- Apple’s net cash position has dipped below $50 billion.
- The net cash position can support less than six quarters when we include cash flows from operation.
- The buybacks have been a strong tailwind for Apple stock over the last few years which has allowed the stock price and EPS to increase significantly faster than net income.
- Apple also needs to conserve cash for services like TV+ which would require massive investment over the next few years.
- As the tailwind of buybacks subsides, we could see a correction in the stock price in the next few quarters.
Apple (NASDAQ:AAPL) has been rewarding shareholders with dividends and buybacks over the last decade. It has spent a whopping $715 billion on dividends and buybacks since the program began in 2012. Currently, the company is investing close to $110 billion annually in buybacks and dividends. This is a staggering pace that has had a negative impact on the net cash position of the company. Apple has $49 billion in net cash, down from $123 billion in FY2018. It is highly likely that Apple will curb the buyback pace over the next few quarters in order to retain some net cash buffer.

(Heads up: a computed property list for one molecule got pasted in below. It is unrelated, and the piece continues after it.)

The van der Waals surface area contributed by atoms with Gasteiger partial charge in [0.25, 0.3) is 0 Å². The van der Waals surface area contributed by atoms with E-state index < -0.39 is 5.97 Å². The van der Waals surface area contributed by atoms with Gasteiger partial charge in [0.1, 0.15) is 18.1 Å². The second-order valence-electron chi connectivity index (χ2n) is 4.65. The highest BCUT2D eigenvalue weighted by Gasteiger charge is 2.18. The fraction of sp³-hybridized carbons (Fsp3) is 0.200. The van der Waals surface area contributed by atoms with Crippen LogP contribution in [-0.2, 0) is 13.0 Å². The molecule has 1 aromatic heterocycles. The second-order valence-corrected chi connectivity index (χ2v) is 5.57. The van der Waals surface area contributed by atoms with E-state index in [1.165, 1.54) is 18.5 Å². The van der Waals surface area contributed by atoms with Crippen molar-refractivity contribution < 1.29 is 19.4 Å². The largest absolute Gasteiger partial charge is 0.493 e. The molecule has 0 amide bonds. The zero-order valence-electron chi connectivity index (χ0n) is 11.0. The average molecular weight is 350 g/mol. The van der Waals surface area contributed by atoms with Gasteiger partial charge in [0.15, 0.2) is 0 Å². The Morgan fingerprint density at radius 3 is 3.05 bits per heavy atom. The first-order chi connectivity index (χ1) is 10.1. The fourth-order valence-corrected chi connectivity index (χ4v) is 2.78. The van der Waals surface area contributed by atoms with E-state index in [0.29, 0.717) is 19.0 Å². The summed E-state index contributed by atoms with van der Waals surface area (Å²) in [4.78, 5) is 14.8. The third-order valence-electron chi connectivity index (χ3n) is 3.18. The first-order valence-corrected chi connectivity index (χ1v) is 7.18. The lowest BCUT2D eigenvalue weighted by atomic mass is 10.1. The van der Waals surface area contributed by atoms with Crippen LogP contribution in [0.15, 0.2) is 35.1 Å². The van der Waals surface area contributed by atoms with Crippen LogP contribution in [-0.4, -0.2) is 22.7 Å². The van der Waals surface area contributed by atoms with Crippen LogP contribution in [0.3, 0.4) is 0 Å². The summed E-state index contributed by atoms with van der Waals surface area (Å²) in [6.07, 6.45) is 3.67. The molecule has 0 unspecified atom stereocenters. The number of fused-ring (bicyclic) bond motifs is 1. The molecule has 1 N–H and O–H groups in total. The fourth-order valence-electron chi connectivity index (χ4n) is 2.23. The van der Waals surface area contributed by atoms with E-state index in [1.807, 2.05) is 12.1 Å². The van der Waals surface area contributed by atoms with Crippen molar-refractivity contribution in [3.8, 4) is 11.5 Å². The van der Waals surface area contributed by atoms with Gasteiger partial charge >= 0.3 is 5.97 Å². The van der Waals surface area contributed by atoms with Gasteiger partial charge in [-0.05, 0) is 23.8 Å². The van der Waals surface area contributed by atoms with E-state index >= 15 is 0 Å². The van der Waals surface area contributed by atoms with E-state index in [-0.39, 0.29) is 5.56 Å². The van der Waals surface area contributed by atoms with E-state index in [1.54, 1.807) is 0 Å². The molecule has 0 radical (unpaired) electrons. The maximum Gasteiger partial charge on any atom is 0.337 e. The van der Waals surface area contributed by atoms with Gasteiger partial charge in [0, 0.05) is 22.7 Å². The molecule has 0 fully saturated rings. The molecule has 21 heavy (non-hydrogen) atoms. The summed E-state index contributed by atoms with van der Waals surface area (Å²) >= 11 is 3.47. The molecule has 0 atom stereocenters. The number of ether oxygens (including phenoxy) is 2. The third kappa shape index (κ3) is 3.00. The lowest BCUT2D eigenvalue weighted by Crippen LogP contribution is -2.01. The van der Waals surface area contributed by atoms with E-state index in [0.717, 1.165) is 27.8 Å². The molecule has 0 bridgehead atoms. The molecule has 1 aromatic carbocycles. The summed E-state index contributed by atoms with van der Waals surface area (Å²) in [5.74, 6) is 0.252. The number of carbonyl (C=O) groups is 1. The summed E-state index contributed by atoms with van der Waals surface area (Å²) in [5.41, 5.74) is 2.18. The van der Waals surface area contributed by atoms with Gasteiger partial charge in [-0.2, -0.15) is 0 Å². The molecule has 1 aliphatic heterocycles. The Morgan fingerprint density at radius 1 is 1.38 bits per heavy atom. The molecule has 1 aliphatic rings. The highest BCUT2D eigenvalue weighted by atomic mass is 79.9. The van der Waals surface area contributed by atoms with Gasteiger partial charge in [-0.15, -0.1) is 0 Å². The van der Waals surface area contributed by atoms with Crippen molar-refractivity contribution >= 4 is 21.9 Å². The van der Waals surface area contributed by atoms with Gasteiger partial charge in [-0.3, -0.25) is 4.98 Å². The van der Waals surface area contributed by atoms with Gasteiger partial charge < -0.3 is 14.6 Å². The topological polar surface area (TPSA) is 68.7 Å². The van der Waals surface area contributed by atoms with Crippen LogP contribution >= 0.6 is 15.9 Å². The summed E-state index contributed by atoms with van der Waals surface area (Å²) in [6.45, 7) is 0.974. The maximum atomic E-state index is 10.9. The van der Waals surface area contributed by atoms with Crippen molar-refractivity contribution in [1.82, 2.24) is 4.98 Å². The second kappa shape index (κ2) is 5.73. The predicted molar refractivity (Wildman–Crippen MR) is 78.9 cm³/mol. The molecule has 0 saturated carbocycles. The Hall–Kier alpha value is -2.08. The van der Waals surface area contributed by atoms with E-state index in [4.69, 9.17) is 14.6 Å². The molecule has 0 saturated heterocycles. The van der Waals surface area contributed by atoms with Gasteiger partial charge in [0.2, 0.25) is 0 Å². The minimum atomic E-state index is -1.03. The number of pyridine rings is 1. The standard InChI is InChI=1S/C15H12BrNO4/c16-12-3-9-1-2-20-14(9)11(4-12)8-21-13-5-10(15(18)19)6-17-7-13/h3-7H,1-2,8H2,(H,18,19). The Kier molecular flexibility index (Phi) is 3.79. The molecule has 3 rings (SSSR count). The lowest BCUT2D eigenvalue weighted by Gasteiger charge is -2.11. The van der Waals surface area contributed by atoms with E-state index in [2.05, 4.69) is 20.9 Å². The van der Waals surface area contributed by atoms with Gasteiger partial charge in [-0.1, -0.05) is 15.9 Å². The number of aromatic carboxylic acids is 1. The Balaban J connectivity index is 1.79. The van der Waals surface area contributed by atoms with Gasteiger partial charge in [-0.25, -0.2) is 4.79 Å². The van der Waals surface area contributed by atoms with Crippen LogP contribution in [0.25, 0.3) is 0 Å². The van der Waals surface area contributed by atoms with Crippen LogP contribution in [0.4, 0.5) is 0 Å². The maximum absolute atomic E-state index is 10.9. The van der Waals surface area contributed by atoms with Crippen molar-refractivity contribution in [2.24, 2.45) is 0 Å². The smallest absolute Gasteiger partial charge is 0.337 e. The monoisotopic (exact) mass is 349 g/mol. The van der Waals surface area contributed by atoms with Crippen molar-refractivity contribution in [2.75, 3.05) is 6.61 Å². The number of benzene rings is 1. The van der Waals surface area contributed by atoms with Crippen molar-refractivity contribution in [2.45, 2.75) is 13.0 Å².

Apple is investing in services that require massive investment in the initial phase. One of the most important is TV+ where it is competing against Netflix (NFLX), Disney (DIS), Amazon (AMZN) and other peers who are investing tens of billions of dollars every year in content. In order to build a respectable service, Apple would need to ramp up investment in TV+ which will further erode cash flow and reduce the ability to maintain a higher buyback pace. A rapid decline in buybacks over the next few quarters will be a headwind for Apple stock.
Decline in net cash position
Apple’s management had already announced its intention to reach “cash neutral” position through buybacks. The company is currently sitting on $49 billion in net cash and is spending close to $110 billion on buybacks and dividends every year. The free cash flows have been quite strong due to a boost from the pandemic and 5G iPhones. But it is unlikely that the company can maintain this pace of shareholder returns over the long run.